Alganon lumbers on like some aged soap opera. The producers of this soap opera haven’t had a look at the ratings in a while to come to the realization that it needs to be shut down. Like now.

The newly (self)appointed head of Quest Online, Derek Smart, known for his [/sarcasm on] unrivaled subtlety and decency [/sarcasm off] has, on an occasion or two, called his predecessor David Allen incompetent and incapable of producing a quality product. Regardless of which side of the fence you are on regarding the controversy at Quest Online (or if you are anywhere near the fence), the fact that David Allen never retorted properly does strike as a little odd.

Earlier in the week however, David Allen lashed out against Derek Smart, in a somewhat delayed attempt to reattain some of the lost dignity:

“Mr. Smart began a smear campaign attacking my credibility, first privately among the investors, and then publicly. As many have read on various internet websites, Mr. Smart has made disparaging remarks concerning my professional work and comments that could lead others to question my loyalty, honesty, and ability to successfully create, build, run, and manage a multi-million dollar MMOG development company; something I have been doing successfully for over four years.”

Massively reports that Mr. Allen has also filed a civil suit against Mr. Smart for indulging in said smear campaign. In his defense, Derek Smart has been more than a little harsh and quite vocal about the professional capability of David Allen.

The irony of Derek’s last name being ‘Smart’ is deeper than the hole Alganon has found itself in as of late.

Categories: Alganon, Controversy, Opinion

“Crysis 2 Wallpapers” or “Maximum Screenshots”

April 14, 2010 2 comments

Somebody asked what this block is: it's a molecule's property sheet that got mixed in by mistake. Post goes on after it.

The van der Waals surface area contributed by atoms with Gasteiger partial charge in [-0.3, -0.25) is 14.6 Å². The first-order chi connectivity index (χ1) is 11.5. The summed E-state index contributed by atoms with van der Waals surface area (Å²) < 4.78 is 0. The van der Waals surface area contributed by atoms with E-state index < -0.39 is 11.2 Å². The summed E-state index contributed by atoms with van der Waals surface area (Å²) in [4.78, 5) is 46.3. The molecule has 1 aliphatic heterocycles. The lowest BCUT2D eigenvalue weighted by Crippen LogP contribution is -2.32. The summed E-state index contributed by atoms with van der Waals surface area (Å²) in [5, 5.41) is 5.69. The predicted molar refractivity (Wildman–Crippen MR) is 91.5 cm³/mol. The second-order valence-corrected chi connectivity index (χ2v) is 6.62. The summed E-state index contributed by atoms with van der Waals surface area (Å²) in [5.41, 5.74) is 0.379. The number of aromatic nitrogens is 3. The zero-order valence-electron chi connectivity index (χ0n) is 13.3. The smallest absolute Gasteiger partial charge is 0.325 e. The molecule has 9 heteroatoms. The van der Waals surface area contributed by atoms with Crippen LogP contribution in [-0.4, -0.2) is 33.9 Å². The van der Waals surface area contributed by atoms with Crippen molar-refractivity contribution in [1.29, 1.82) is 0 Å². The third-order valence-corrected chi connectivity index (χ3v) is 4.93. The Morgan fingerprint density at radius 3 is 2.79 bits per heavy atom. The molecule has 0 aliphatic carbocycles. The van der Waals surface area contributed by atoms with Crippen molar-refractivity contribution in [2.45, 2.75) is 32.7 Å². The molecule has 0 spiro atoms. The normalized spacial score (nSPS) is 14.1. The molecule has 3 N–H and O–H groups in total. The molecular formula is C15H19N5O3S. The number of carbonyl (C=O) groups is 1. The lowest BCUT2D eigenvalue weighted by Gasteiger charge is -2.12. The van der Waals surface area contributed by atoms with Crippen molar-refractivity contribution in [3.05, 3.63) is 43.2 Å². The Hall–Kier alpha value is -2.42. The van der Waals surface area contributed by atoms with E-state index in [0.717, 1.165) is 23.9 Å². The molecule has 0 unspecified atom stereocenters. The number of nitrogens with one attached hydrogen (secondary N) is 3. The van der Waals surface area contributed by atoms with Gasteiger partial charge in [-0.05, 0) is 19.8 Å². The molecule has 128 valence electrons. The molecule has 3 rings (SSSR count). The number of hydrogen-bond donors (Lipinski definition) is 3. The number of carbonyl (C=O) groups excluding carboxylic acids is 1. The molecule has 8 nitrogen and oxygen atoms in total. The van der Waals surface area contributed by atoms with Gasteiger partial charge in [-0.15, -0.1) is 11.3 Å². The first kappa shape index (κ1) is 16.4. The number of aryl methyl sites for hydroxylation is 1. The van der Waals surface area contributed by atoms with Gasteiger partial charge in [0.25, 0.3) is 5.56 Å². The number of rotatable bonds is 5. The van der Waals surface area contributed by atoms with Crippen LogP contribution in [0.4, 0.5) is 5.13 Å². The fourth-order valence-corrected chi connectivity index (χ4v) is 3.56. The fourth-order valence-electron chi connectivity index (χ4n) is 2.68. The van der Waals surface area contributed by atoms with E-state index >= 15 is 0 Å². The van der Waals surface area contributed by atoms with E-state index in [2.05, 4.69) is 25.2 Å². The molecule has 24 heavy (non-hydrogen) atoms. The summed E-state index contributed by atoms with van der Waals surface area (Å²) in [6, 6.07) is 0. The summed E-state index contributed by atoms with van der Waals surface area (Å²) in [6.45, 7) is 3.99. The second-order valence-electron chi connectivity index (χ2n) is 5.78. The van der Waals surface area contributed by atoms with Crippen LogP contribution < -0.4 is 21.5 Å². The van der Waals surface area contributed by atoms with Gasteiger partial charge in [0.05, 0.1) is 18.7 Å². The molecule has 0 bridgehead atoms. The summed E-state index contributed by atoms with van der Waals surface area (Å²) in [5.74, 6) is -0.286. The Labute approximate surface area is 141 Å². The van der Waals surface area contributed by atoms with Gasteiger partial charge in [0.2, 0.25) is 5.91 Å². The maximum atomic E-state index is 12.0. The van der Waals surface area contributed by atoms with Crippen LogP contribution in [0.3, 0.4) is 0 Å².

EDIT: Newer screenshots here and here.

There is a good chance you will need a souped-up high-end PC just to view these wallpapers from the upcoming sequel Crysis. I enjoyed the first game, though I have remarked in the past about how I have had certain reservations about the repetitive nature of the missions and the general feeling of a hollow lot past the visually stunning experience.

Click for 1920x1065 Hi-Res Image

Whether you played the first game or not, you have to admit, the sequel’s in-game screenshots look breathtakingly gorgeous and meticulously detailed.

Click for 1920x1065 Hi-Res Image

Explosions. Aliens. A suit that allows you to perpetually clench your butt muscles. I’m sold!

Categories: Crysis 2

“A Pug for your PuGs” or “Tokens of Appreciation”

April 14, 2010 Leave a comment

Having recently logged back into WoW, I have already commented on how much I enjoy the Dungeon Finder Tool. Yesterday, I received an in-game mail from Blizzard, and included in the mail was a cute little companion, a little brown pug. The note attached said they appreciated me making good use of the dungeon finding tool, and hopes that I had imparted some wisdom to some of the rookies I may have come across. Much appreciated Blue!